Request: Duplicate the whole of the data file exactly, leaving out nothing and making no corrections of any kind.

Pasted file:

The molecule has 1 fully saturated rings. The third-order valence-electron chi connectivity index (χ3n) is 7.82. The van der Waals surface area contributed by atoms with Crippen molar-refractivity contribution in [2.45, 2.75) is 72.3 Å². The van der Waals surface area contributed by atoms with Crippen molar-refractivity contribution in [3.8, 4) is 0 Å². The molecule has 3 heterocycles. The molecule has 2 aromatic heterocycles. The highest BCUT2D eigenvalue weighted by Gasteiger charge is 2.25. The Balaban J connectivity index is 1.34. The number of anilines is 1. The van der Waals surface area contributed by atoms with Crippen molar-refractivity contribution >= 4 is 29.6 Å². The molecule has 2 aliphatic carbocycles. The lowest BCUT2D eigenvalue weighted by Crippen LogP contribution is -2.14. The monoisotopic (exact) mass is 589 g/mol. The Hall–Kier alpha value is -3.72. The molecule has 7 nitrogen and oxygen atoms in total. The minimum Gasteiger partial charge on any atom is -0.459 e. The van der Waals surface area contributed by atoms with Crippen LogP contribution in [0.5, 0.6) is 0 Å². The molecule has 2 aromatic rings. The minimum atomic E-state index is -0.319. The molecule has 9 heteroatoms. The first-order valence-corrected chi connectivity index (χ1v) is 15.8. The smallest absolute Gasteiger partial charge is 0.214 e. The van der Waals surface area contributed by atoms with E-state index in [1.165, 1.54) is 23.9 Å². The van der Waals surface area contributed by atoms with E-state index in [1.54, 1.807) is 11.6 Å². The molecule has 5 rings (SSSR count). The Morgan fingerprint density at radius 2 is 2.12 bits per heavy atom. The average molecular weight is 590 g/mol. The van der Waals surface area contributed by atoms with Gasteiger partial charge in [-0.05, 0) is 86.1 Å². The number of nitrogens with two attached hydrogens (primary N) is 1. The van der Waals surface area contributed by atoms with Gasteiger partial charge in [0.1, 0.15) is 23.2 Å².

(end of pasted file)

The molecule has 1 fully saturated rings. The third-order valence-electron chi connectivity index (χ3n) is 7.82. The van der Waals surface area contributed by atoms with Crippen molar-refractivity contribution in [2.45, 2.75) is 72.3 Å². The van der Waals surface area contributed by atoms with Crippen molar-refractivity contribution in [3.8, 4) is 0 Å². The molecule has 3 heterocycles. The molecule has 2 aromatic heterocycles. The highest BCUT2D eigenvalue weighted by Gasteiger charge is 2.25. The Balaban J connectivity index is 1.34. The number of anilines is 1. The van der Waals surface area contributed by atoms with Crippen molar-refractivity contribution >= 4 is 29.6 Å². The molecule has 2 aliphatic carbocycles. The lowest BCUT2D eigenvalue weighted by Crippen LogP contribution is -2.14. The monoisotopic (exact) mass is 589 g/mol. The Hall–Kier alpha value is -3.72. The molecule has 7 nitrogen and oxygen atoms in total. The minimum Gasteiger partial charge on any atom is -0.459 e. The van der Waals surface area contributed by atoms with Crippen LogP contribution in [0.5, 0.6) is 0 Å². The molecule has 2 aromatic rings. The minimum atomic E-state index is -0.319. The molecule has 9 heteroatoms. The first-order valence-corrected chi connectivity index (χ1v) is 15.8. The smallest absolute Gasteiger partial charge is 0.214 e. The van der Waals surface area contributed by atoms with E-state index in [1.165, 1.54) is 23.9 Å². The van der Waals surface area contributed by atoms with E-state index in [1.54, 1.807) is 11.6 Å². The molecule has 5 rings (SSSR count). The Morgan fingerprint density at radius 2 is 2.12 bits per heavy atom. The average molecular weight is 590 g/mol. The van der Waals surface area contributed by atoms with Gasteiger partial charge in [-0.05, 0) is 86.1 Å². The number of nitrogens with two attached hydrogens (primary N) is 1. The van der Waals surface area contributed by atoms with Gasteiger partial charge in [0.1, 0.15) is 23.2 Å².